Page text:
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Business

Monday business briefs

Year's first-day trading effect

portends good 2010 for stocks

If the stock market holds to a pattern it has followed for most of the past 40 years, 2010 could be a big year for investors. Since 1973, a big advance on the first trading day of January has been a strong sign stocks will post robust gains for the rest of the year. Monday, upbeat news about manufacturing lifted all three major indexes. The Dow Jones industrial average rose 155.91 points, or 1.5 percent, to 10,583.96. The Standard & Poor's 500 index rose 17.89, or 1.6 percent, to 1,132.99, while the Nasdaq composite index rose 39.27, or 1.7 percent, to 2,308.42.

Income tax preparers may soon

have to pass test, be registered

The Internal Revenue Service plans to require tax preparers to pass a test and register with the government to better police a largely unregulated industry used by most taxpayers. The agency said there could be more than 1 million people offering tax preparation services. The new regulations, announced Monday, won't be in effect for the current filing season. Preparers will be given about three years to meet competency requirements. Eventually, they will be required to complete annual training and will be subject to penalties for unethical conduct, IRS Commissioner Doug Shulman said.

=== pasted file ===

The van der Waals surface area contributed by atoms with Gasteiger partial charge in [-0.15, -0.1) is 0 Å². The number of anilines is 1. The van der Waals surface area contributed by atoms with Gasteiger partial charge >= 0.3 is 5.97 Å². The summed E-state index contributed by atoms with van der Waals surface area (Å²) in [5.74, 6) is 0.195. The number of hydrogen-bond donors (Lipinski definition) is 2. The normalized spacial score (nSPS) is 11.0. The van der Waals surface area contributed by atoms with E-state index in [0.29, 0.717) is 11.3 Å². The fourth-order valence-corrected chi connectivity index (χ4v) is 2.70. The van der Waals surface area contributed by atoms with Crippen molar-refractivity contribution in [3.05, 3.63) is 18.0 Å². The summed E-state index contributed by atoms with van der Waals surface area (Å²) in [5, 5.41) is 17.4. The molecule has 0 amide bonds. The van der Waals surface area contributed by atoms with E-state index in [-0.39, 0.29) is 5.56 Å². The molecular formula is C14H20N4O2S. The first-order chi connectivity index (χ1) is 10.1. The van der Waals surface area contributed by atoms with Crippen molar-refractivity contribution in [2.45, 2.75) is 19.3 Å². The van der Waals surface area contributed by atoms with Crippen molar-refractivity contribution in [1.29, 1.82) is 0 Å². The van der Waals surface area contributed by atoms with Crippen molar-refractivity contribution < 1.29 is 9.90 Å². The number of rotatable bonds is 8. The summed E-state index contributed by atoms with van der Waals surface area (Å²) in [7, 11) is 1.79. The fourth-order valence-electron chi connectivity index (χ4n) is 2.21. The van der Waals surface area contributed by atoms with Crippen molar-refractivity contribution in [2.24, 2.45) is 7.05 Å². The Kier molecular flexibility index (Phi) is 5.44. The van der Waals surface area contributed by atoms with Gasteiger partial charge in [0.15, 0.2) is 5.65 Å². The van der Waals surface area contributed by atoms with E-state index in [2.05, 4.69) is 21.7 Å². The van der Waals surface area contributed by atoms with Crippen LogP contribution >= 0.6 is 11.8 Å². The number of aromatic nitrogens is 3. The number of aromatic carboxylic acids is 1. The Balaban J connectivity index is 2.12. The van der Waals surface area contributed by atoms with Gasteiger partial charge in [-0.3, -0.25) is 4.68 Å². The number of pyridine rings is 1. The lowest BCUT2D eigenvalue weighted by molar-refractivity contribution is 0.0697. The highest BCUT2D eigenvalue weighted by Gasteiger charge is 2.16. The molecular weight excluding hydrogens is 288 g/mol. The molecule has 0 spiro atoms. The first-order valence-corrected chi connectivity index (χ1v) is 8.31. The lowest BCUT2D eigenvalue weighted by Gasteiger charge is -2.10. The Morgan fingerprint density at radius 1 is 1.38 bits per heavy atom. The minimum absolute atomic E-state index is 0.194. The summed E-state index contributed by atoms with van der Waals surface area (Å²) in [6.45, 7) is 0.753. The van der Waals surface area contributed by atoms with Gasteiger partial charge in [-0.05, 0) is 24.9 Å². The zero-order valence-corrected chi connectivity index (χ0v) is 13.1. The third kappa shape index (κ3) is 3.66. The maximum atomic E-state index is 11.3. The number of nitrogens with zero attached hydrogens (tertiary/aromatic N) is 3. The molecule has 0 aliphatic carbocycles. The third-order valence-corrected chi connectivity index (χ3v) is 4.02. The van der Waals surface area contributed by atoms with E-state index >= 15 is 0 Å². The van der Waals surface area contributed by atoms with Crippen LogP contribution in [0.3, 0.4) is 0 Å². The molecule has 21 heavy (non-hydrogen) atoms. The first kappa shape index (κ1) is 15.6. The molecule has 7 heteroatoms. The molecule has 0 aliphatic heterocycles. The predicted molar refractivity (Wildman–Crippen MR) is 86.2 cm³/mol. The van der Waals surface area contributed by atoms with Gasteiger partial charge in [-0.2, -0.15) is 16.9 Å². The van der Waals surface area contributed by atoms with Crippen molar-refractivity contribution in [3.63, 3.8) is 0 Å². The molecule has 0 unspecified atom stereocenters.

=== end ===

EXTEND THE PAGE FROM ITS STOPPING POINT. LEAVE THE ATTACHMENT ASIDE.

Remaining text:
Google set to announce plans

for its Nexus One mobile phoneGoogle is expected to kick off the new year by unveiling its vision for how a mobile phone should be made and sold. The company's catalyst for change apparently will be Nexus One, the first phone designed by Google's engineers. Some details about Google's plans for the phone could emerge Tuesday during a news conference at the company's Mountain View, Calif., headquarters.

Judge: Bank of America won't

be able to use media reportsA judge in federal court in Manhattan says expert witnesses for Bank of America Corp. cannot use media reports to boost claims that shareholders knew big bonus payments were looming when it bought Merrill Lynch & Co. The Securities and Exchange Commission has brought a civil case over billions in bonuses paid at Merrill Lynch. The main charge states the bank falsely implied Merrill was banned from paying year-end bonuses without the bank's approval. A trial is scheduled for March.

2009 goes down as seventh

worst for bankruptcy filingsU.S. consumers and businesses are filing for bankruptcy at a pace that made 2009 the seventh-worst year on record, with more than 1.4 million petitions submitted, an Associated Press tally showed Monday. The AP gathered data from the nation's 90 bankruptcy districts and found 1.43 million filings, an increase of 32 percent from 2008. There were 116,000 recorded bankruptcies in December, up 22 percent from the same month a year before.

From wire reports

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